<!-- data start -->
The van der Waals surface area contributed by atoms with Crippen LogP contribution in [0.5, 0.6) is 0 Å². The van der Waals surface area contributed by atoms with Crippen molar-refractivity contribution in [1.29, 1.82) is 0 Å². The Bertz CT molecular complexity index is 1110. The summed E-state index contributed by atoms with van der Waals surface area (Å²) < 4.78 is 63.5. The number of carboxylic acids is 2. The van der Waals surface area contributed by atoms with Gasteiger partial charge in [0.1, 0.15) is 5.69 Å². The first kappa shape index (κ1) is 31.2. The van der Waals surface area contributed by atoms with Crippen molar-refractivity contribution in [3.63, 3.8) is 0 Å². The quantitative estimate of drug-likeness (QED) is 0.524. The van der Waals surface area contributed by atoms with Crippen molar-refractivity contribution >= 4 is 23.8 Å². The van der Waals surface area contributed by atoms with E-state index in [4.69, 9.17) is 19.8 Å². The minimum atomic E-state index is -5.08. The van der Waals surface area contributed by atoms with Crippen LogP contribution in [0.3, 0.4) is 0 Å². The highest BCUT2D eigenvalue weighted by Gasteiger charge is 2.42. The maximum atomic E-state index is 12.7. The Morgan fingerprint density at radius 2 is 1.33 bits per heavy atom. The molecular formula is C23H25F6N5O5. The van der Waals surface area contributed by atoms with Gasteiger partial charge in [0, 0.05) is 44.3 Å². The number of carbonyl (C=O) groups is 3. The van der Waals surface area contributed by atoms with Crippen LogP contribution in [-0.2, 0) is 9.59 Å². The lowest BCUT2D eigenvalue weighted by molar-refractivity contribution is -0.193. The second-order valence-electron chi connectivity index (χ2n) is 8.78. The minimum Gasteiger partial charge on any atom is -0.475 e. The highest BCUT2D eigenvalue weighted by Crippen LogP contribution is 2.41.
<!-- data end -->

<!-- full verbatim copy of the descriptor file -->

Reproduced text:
The van der Waals surface area contributed by atoms with Crippen LogP contribution in [0.5, 0.6) is 0 Å². The van der Waals surface area contributed by atoms with Crippen molar-refractivity contribution in [1.29, 1.82) is 0 Å². The Bertz CT molecular complexity index is 1110. The summed E-state index contributed by atoms with van der Waals surface area (Å²) < 4.78 is 63.5. The number of carboxylic acids is 2. The van der Waals surface area contributed by atoms with Gasteiger partial charge in [0.1, 0.15) is 5.69 Å². The first kappa shape index (κ1) is 31.2. The van der Waals surface area contributed by atoms with Crippen molar-refractivity contribution in [3.63, 3.8) is 0 Å². The quantitative estimate of drug-likeness (QED) is 0.524. The van der Waals surface area contributed by atoms with Crippen molar-refractivity contribution >= 4 is 23.8 Å². The van der Waals surface area contributed by atoms with E-state index in [4.69, 9.17) is 19.8 Å². The minimum atomic E-state index is -5.08. The van der Waals surface area contributed by atoms with Crippen LogP contribution in [0.3, 0.4) is 0 Å². The highest BCUT2D eigenvalue weighted by Gasteiger charge is 2.42. The maximum atomic E-state index is 12.7. The Morgan fingerprint density at radius 2 is 1.33 bits per heavy atom. The molecular formula is C23H25F6N5O5. The van der Waals surface area contributed by atoms with Gasteiger partial charge in [0, 0.05) is 44.3 Å². The number of carbonyl (C=O) groups is 3. The van der Waals surface area contributed by atoms with Crippen LogP contribution in [-0.2, 0) is 9.59 Å². The lowest BCUT2D eigenvalue weighted by molar-refractivity contribution is -0.193. The second-order valence-electron chi connectivity index (χ2n) is 8.78. The minimum Gasteiger partial charge on any atom is -0.475 e. The highest BCUT2D eigenvalue weighted by Crippen LogP contribution is 2.41.